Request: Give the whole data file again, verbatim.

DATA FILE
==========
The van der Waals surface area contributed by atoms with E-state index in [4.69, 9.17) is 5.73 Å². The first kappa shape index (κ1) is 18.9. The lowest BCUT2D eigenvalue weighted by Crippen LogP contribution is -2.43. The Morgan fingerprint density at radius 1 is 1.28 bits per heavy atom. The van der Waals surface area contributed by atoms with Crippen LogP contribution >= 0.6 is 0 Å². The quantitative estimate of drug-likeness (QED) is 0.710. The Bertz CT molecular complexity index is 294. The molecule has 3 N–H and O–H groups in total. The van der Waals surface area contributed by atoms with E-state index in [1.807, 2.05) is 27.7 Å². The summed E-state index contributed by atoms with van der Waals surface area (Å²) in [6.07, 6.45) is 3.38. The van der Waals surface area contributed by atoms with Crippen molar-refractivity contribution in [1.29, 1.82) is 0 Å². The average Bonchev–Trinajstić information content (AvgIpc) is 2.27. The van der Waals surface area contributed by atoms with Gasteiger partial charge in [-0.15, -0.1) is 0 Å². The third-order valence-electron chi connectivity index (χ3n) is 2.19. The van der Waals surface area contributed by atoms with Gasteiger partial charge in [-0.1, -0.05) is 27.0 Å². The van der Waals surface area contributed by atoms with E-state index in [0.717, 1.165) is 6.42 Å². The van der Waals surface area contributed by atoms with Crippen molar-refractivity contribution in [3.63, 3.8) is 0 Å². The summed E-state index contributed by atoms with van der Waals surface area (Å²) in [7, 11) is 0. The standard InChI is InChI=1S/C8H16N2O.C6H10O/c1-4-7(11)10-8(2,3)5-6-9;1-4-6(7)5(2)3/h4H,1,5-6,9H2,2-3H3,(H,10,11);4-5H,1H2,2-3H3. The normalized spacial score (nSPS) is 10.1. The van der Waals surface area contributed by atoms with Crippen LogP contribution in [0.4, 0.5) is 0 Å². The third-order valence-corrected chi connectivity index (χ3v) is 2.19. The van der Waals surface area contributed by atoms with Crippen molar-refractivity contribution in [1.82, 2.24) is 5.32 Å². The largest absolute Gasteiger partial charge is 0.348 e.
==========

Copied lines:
The van der Waals surface area contributed by atoms with E-state index in [4.69, 9.17) is 5.73 Å². The first kappa shape index (κ1) is 18.9. The lowest BCUT2D eigenvalue weighted by Crippen LogP contribution is -2.43. The Morgan fingerprint density at radius 1 is 1.28 bits per heavy atom. The van der Waals surface area contributed by atoms with Crippen LogP contribution >= 0.6 is 0 Å². The quantitative estimate of drug-likeness (QED) is 0.710. The Bertz CT molecular complexity index is 294. The molecule has 3 N–H and O–H groups in total. The van der Waals surface area contributed by atoms with E-state index in [1.807, 2.05) is 27.7 Å². The summed E-state index contributed by atoms with van der Waals surface area (Å²) in [6.07, 6.45) is 3.38. The van der Waals surface area contributed by atoms with Crippen molar-refractivity contribution in [1.29, 1.82) is 0 Å². The average Bonchev–Trinajstić information content (AvgIpc) is 2.27. The van der Waals surface area contributed by atoms with Gasteiger partial charge in [-0.15, -0.1) is 0 Å². The third-order valence-electron chi connectivity index (χ3n) is 2.19. The van der Waals surface area contributed by atoms with Gasteiger partial charge in [-0.1, -0.05) is 27.0 Å². The van der Waals surface area contributed by atoms with E-state index in [0.717, 1.165) is 6.42 Å². The van der Waals surface area contributed by atoms with Crippen molar-refractivity contribution in [3.63, 3.8) is 0 Å². The summed E-state index contributed by atoms with van der Waals surface area (Å²) in [7, 11) is 0. The standard InChI is InChI=1S/C8H16N2O.C6H10O/c1-4-7(11)10-8(2,3)5-6-9;1-4-6(7)5(2)3/h4H,1,5-6,9H2,2-3H3,(H,10,11);4-5H,1H2,2-3H3. The normalized spacial score (nSPS) is 10.1. The van der Waals surface area contributed by atoms with Crippen LogP contribution in [0.4, 0.5) is 0 Å². The third-order valence-corrected chi connectivity index (χ3v) is 2.19. The van der Waals surface area contributed by atoms with Crippen molar-refractivity contribution in [1.82, 2.24) is 5.32 Å². The largest absolute Gasteiger partial charge is 0.348 e.